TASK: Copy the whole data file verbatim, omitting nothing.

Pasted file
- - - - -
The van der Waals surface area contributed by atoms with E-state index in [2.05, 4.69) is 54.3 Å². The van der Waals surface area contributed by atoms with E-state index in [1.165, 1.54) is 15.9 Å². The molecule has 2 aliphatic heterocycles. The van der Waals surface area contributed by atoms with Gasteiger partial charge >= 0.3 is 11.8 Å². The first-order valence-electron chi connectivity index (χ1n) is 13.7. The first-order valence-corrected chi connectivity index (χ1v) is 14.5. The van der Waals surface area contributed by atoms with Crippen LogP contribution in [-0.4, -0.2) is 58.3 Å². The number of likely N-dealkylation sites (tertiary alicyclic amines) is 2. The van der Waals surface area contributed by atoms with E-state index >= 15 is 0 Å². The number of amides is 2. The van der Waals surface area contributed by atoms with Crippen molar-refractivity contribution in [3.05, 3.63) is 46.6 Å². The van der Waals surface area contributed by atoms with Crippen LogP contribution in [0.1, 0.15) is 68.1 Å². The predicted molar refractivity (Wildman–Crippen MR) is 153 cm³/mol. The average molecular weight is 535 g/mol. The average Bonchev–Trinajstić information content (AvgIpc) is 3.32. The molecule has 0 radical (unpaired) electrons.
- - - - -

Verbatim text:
The van der Waals surface area contributed by atoms with E-state index in [2.05, 4.69) is 54.3 Å². The van der Waals surface area contributed by atoms with E-state index in [1.165, 1.54) is 15.9 Å². The molecule has 2 aliphatic heterocycles. The van der Waals surface area contributed by atoms with Gasteiger partial charge >= 0.3 is 11.8 Å². The first-order valence-electron chi connectivity index (χ1n) is 13.7. The first-order valence-corrected chi connectivity index (χ1v) is 14.5. The van der Waals surface area contributed by atoms with Crippen LogP contribution in [-0.4, -0.2) is 58.3 Å². The number of likely N-dealkylation sites (tertiary alicyclic amines) is 2. The van der Waals surface area contributed by atoms with E-state index >= 15 is 0 Å². The number of amides is 2. The van der Waals surface area contributed by atoms with Crippen molar-refractivity contribution in [3.05, 3.63) is 46.6 Å². The van der Waals surface area contributed by atoms with Crippen LogP contribution in [0.1, 0.15) is 68.1 Å². The predicted molar refractivity (Wildman–Crippen MR) is 153 cm³/mol. The average molecular weight is 535 g/mol. The average Bonchev–Trinajstić information content (AvgIpc) is 3.32. The molecule has 0 radical (unpaired) electrons.